Amid a crackdown on gold imports, the country's exports of gems and jewellery suffered a 5.7% drop year-on-year during April-November, thanks to lower outbound shipments of gold jewellery and coins.
India, the world's top bullion consumer, barely produces gold and depends on imports to cater to both domestic and export demand.
It purchases gold from overseas and exports value-added products such as jewellery, medallions and coins.
According to the provisional data by the commerce ministry, gems and jewellery exports in the April-November period dropped to $26.99 billion, compared with $28.61 billion a year before. However, gold imports during this period plunged to $21.42 billion from $32.33 billion.
Separately, data by the Gems and Jewellery Export Promotion Council showed gold jewellery exports crashed by almost 53% in the first eight months of this fiscal to $4.46 billion, while those of gold medallions and coins tumbled by 41.4% to $2.03 billion.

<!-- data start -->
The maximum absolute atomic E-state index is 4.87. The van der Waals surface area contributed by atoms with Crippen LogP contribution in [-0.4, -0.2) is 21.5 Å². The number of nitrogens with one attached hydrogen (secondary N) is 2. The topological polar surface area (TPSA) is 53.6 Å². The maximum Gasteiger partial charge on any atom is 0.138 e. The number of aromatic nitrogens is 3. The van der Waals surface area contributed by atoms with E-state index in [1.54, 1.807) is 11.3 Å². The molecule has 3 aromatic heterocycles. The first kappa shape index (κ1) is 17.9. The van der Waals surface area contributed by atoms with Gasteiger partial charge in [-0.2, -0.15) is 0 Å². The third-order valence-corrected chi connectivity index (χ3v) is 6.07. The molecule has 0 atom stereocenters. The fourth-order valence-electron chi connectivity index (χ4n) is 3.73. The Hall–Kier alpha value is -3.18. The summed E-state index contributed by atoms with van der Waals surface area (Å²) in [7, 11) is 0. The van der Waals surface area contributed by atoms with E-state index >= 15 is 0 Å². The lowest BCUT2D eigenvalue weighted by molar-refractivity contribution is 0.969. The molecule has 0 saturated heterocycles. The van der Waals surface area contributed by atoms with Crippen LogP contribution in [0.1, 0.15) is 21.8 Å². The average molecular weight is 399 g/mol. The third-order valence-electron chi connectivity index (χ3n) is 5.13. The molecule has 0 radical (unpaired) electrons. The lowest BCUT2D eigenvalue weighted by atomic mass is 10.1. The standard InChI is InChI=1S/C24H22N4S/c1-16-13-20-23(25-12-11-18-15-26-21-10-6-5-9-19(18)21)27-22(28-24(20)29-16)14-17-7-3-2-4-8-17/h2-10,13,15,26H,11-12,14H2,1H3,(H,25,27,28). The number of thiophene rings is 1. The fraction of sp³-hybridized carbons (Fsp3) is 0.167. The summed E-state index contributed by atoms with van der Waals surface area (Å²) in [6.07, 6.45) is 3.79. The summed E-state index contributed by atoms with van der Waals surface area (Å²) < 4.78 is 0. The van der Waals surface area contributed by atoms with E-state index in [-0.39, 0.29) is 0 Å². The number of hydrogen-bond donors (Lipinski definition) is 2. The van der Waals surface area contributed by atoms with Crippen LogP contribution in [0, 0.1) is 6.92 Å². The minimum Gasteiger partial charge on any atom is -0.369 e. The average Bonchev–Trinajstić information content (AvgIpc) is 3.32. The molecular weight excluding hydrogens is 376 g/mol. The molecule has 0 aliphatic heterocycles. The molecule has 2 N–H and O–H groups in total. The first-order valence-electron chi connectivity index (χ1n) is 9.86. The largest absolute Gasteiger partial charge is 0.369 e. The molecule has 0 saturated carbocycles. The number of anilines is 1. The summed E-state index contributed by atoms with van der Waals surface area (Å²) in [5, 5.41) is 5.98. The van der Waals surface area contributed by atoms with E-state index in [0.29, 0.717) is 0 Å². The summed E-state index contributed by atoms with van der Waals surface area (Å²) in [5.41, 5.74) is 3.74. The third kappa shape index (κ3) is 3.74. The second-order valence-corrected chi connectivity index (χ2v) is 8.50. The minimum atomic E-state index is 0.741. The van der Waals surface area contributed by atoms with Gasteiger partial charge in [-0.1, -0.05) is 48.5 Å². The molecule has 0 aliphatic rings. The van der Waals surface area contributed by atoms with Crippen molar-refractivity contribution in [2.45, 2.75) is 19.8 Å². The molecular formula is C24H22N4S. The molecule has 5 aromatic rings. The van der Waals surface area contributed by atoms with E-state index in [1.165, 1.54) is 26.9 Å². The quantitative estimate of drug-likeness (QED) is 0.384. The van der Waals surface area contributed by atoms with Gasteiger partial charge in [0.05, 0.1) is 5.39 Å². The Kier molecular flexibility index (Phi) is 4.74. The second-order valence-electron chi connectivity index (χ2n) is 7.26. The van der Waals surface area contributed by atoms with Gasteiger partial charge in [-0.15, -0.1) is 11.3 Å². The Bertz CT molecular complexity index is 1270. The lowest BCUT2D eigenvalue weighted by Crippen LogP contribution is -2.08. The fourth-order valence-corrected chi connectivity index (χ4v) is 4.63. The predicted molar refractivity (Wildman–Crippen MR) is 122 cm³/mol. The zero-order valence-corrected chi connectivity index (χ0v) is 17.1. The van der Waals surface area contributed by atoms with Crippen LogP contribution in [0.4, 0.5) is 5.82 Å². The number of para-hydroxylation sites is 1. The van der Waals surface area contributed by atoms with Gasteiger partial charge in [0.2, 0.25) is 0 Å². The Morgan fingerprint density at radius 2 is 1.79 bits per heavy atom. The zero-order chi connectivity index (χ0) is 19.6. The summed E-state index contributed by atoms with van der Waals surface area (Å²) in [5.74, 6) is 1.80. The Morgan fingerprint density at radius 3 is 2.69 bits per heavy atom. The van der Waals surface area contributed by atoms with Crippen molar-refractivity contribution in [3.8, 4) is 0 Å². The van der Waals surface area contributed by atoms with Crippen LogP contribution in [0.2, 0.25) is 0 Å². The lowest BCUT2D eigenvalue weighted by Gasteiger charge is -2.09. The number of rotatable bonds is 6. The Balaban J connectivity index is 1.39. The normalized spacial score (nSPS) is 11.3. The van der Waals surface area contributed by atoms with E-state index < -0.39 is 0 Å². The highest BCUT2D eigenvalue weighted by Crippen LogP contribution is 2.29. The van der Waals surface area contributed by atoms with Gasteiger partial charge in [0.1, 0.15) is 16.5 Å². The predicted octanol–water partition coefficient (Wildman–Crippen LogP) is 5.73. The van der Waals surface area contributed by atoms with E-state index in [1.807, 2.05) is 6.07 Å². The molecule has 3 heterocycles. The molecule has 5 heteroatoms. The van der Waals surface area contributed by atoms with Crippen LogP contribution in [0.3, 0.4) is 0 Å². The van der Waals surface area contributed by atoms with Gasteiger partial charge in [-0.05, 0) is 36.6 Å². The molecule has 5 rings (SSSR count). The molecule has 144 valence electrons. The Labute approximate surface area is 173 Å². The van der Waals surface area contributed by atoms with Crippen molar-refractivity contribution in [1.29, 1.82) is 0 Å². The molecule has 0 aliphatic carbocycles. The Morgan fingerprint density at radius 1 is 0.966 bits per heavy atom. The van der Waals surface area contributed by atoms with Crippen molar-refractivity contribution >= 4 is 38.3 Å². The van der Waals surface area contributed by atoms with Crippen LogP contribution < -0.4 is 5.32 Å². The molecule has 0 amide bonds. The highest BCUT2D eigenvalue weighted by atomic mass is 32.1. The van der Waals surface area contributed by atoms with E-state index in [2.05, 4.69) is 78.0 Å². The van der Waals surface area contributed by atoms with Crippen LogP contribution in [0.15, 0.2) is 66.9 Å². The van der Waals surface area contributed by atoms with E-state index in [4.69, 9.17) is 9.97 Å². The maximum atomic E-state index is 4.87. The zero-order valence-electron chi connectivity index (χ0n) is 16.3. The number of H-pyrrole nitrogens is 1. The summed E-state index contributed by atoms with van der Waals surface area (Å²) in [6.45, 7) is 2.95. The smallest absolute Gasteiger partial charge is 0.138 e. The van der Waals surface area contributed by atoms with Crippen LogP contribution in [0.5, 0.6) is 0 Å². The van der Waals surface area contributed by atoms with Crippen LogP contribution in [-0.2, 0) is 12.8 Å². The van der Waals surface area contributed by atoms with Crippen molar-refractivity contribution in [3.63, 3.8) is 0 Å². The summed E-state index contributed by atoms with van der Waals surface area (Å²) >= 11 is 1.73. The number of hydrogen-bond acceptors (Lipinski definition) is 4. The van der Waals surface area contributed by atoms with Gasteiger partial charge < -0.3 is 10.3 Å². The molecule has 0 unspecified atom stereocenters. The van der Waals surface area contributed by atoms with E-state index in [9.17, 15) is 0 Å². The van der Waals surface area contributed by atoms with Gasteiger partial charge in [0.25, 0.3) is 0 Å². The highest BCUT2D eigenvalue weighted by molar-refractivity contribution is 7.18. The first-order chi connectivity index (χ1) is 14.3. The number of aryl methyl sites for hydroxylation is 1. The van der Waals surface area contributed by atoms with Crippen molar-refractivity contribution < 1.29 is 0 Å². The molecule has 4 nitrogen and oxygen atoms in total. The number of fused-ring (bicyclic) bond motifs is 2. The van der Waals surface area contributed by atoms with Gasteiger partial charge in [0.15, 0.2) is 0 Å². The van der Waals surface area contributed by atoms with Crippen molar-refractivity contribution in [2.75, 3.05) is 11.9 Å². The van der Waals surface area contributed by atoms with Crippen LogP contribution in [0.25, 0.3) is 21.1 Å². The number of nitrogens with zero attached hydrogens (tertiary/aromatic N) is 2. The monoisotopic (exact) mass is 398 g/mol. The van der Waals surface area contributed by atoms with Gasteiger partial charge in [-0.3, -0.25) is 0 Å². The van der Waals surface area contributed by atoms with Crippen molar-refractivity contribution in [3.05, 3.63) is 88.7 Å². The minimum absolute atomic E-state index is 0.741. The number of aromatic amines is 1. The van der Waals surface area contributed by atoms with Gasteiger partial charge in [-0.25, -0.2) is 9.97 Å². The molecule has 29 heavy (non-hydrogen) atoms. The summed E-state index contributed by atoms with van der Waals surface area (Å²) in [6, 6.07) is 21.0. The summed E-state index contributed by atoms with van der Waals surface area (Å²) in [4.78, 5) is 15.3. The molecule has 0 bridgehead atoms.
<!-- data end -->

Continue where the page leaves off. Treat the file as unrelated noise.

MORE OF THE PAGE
Bullion industry executives have attributed the plunge in exports to a series of steps by authorities to reduce gold imports — and resultant confusion about some of the measures — to trim the current account deficit.
Authorities intensified a crackdown on gold imports, especially since June, after imports in the first two months of this fiscal exceeded a record 300 tonne, worsening fears of a runaway current account deficit.
The RBI mandated in July that one-fifth of the gold imported must be kept aside for re-exports, which led to confusion on whether the required quantity to be reserved for outbound shipments shouldn't be more than 20%.
In September, the government clarified that the quantity to be reserved for re-exports must be at least 20%, paving the way for more gold imports as well as exports, said industry executive.
The country's gold imports dropped 79% in the quarter through September to $3.5 billion from the previous quarter following the crackdown,
Even imports during the October and November period when festive and marriage season demand usually drives purchases from overseas also crashed to just $2.2 billion, compared with $12.1 billion a year before.